Can you feel it in the air? We had the big vote yesterday and Democrats were united in voting to condemn hate in all its forms. As John Ekdahl pointed out, you can feel the change all around you:
America feels better on the first full day without hate
— John Ekdahl (@JohnEkdahl) March 8, 2019
Having solved the hate problem it’s hard to see what’s Democrats could do for an encore. Actually, that’s a good question. What will they do for an encore? I’m genuinely curious about what happens the next time Rep. Omar launches into a not-so-subtle attack on Jews and their money and their divided loyalties. Democrats can’t pass the same vague resolution twice, can they?
They better think about it because there’s really not much chance Omar is going to stop. Contrary to Nancy Pelosi’s excuse yesterday that Rep. Omar just doesn’t understand what she’s saying, Politico reports Omar knows exactly what she’s doing:
“I am certainly not looking to be comfortable, and I don’t want everyone necessarily to feel comfortable around me,” she told me, a mischievous smile tugging at her lips. “I think really the most exciting things happen when people are extremely uncomfortable.”…
Just hours before the videotaped comments thrust the congresswoman back into the national limelight, Omar told me that Washington—and especially her Democratic colleagues—should get used to her troublemaking.
“As much as other people are uncomfortable, I’m excited about the change in tone that has taken place that is extremely positive. The insightful conversations that we’re having about money and its influence in Washington. And my ability, I think, to agitate our foreign policy discussions in a way that many of my colleagues who have been anti-intervention, anti-war have been unable to do in the past,” she says. “So, I’m OK with taking the blows if it means it will ignite conversations that no one was willing to have before.”
Keep in mind, she said this after her big apology for her comments in February that U.S. support for Israel was “all about the Benjamins.” This is not someone who sees what she’s said as a problem. She’s happy to take the hits to “ignite conversations.”
The resolution voted on yesterday did condemn claims of dual-loyalty regarding Israel, but that’s as close as it came to mentioning Rep. Ilhan Omar. She made anti-Semitic comments for the third time in as many months and this time she didn’t even pretend to apologize. In fact, she voted for the vague resolution and celebrated it as a success.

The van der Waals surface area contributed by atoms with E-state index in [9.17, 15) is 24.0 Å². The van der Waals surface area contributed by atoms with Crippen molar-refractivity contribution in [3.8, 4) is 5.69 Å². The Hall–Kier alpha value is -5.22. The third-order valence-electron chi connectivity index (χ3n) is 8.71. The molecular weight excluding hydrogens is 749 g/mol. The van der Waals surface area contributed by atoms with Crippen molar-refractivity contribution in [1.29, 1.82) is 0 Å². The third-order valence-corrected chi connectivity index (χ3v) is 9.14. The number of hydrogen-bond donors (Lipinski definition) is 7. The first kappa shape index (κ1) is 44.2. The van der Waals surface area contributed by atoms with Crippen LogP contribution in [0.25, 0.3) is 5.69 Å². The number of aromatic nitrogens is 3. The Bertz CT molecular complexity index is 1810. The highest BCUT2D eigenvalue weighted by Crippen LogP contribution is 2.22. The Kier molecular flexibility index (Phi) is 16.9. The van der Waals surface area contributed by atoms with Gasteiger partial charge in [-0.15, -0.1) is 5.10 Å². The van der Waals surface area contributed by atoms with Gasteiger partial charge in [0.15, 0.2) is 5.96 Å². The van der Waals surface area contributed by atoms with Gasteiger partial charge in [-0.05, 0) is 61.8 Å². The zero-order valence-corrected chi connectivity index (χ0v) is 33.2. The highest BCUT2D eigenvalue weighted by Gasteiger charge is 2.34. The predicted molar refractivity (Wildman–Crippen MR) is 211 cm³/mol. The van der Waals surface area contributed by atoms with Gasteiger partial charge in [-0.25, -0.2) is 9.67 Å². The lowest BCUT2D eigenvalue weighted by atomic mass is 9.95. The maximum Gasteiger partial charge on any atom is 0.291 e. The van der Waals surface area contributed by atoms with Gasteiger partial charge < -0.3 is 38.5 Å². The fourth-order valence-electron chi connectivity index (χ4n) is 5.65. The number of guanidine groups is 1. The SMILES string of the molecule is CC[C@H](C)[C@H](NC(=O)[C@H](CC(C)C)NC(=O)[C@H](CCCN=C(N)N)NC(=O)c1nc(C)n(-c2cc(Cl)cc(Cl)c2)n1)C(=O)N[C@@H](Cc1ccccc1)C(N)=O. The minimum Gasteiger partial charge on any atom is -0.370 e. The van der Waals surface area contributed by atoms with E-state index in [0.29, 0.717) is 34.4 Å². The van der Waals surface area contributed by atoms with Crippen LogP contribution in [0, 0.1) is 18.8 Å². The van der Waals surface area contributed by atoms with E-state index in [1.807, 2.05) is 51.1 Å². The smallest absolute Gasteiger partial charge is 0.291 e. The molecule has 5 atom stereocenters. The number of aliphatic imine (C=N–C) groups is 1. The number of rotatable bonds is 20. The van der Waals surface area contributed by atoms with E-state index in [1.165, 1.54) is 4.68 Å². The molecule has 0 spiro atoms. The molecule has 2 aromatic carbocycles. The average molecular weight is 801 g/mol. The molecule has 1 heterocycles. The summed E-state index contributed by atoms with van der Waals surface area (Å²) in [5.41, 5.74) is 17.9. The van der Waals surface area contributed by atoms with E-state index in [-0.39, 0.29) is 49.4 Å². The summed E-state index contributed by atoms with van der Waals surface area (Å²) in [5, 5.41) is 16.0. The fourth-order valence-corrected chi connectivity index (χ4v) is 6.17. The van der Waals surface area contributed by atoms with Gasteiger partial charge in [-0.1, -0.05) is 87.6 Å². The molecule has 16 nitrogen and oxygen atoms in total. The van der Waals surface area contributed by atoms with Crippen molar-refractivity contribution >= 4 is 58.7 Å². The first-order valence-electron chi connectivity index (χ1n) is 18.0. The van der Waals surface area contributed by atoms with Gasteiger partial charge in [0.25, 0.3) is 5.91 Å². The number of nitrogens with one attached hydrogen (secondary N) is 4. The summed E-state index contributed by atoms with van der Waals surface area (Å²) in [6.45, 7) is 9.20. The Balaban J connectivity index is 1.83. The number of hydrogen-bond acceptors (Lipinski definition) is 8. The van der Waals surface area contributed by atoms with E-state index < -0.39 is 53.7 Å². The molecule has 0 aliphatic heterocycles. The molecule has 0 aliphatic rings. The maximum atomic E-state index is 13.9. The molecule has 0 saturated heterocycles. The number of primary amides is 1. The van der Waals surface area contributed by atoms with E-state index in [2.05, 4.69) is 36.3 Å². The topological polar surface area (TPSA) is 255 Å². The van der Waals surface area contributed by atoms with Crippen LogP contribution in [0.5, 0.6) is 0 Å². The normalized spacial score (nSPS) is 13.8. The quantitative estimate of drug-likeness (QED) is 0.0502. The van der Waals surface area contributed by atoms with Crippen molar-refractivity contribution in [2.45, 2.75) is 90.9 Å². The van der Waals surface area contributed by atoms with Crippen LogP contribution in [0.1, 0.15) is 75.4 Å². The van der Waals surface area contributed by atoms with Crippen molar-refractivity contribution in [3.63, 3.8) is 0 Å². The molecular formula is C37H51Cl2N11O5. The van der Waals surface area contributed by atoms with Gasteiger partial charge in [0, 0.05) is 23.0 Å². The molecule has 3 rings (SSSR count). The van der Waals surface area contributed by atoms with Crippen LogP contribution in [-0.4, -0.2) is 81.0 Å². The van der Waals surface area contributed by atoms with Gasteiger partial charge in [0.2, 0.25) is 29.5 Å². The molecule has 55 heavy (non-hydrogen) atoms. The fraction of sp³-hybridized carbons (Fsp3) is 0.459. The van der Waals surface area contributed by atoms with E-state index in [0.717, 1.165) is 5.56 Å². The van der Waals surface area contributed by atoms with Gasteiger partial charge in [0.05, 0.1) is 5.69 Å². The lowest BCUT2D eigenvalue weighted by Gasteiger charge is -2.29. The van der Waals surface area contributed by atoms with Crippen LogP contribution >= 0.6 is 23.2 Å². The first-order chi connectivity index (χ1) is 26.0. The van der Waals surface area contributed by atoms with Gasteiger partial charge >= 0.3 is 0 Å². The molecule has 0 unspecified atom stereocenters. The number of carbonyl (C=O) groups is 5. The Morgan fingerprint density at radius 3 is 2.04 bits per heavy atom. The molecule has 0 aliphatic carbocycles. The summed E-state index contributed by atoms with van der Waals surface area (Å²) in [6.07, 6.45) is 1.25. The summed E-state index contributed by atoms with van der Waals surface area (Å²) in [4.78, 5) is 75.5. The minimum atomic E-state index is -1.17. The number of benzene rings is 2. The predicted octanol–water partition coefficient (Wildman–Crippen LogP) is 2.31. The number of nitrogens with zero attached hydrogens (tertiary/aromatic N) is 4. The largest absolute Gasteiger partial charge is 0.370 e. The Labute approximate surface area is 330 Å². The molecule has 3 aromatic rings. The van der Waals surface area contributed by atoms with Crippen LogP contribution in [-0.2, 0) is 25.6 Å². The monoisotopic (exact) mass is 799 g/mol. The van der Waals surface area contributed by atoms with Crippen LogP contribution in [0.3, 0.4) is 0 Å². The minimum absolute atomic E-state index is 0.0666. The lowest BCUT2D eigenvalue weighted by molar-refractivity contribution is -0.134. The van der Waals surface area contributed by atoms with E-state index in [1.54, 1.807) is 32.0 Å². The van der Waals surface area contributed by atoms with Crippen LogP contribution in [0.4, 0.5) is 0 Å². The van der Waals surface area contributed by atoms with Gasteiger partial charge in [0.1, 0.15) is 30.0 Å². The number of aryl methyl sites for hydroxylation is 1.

Our nation is having a difficult conversation, but we believe this is great progress. pic.twitter.com/gSua9a8mki
— Rep. Ilhan Omar (@Ilhan) March 7, 2019
Does this sound like someone who feels they’ve been rebuked or does it sound like someone who thinks they are winning? From National Journal’s Josh Kraushaar:
Make no mistake: Omar and her progressive allies won this battle. Engel, who called on Omar to apologize, will now be dealing with an emboldened member on his committee who escaped any consequences for her behavior. The process offered no incentive for the congresswoman to change. Instead, it exposed the many pro-Israel members of the party as feckless in the face of left-wing resistance. The influence of committee chairs like Engel, Nita Lowey and Jerrold Nadler meant little when compared to the power of a social media-fueled progressive pushback. They all could face serious competition from the Left in next year’s House primaries…
As the controversy over Omar hit a boiling point, three of the leading 2020 Democratic presidential contenders—Kamala Harris, Bernie Sanders, and Elizabeth Warren—put out statements that offered no criticism of the congresswoman’s remarks. They all expressed more concern about the backlash to Omar’s comments than the statement itself.
So what does happen the next time? My guess is not much. The trendline here is away from accountability for anti-Semitic speech. What happened yesterday wasn’t a victory against hate but a retreat in the face of a hater.